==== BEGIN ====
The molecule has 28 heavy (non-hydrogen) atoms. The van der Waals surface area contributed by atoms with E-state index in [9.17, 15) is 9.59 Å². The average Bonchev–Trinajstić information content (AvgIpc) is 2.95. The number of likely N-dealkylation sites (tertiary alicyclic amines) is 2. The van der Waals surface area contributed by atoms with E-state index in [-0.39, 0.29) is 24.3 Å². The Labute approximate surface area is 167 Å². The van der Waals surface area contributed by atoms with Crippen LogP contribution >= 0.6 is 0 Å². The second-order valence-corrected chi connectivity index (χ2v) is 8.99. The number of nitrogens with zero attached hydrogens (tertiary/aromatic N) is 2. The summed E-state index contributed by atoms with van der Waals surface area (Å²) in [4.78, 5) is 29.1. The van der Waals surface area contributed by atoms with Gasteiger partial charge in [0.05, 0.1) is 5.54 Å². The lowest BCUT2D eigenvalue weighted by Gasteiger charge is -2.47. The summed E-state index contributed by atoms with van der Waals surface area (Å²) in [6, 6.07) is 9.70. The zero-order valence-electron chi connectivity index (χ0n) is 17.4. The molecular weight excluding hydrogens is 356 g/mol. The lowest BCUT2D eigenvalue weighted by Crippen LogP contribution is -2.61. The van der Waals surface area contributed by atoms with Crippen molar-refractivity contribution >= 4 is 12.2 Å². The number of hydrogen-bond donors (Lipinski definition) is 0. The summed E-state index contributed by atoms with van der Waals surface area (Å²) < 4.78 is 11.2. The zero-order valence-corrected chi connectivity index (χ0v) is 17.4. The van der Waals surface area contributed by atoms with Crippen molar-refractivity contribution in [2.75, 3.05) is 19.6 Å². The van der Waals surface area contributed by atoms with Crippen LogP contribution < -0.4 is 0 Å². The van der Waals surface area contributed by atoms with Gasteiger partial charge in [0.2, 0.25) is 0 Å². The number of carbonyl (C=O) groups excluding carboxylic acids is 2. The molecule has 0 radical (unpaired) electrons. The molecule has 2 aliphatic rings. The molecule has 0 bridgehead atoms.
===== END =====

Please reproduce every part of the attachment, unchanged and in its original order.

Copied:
The molecule has 28 heavy (non-hydrogen) atoms. The van der Waals surface area contributed by atoms with E-state index in [9.17, 15) is 9.59 Å². The average Bonchev–Trinajstić information content (AvgIpc) is 2.95. The number of likely N-dealkylation sites (tertiary alicyclic amines) is 2. The van der Waals surface area contributed by atoms with E-state index in [-0.39, 0.29) is 24.3 Å². The Labute approximate surface area is 167 Å². The van der Waals surface area contributed by atoms with Crippen LogP contribution >= 0.6 is 0 Å². The second-order valence-corrected chi connectivity index (χ2v) is 8.99. The number of nitrogens with zero attached hydrogens (tertiary/aromatic N) is 2. The summed E-state index contributed by atoms with van der Waals surface area (Å²) in [4.78, 5) is 29.1. The van der Waals surface area contributed by atoms with Gasteiger partial charge in [0.05, 0.1) is 5.54 Å². The lowest BCUT2D eigenvalue weighted by Gasteiger charge is -2.47. The summed E-state index contributed by atoms with van der Waals surface area (Å²) in [6, 6.07) is 9.70. The zero-order valence-electron chi connectivity index (χ0n) is 17.4. The molecular weight excluding hydrogens is 356 g/mol. The lowest BCUT2D eigenvalue weighted by Crippen LogP contribution is -2.61. The van der Waals surface area contributed by atoms with Crippen molar-refractivity contribution >= 4 is 12.2 Å². The number of hydrogen-bond donors (Lipinski definition) is 0. The summed E-state index contributed by atoms with van der Waals surface area (Å²) < 4.78 is 11.2. The zero-order valence-corrected chi connectivity index (χ0v) is 17.4. The van der Waals surface area contributed by atoms with Crippen molar-refractivity contribution in [2.75, 3.05) is 19.6 Å². The van der Waals surface area contributed by atoms with Crippen LogP contribution < -0.4 is 0 Å². The van der Waals surface area contributed by atoms with Gasteiger partial charge in [0.2, 0.25) is 0 Å². The number of carbonyl (C=O) groups excluding carboxylic acids is 2. The molecule has 0 radical (unpaired) electrons. The molecule has 2 aliphatic rings. The molecule has 0 bridgehead atoms.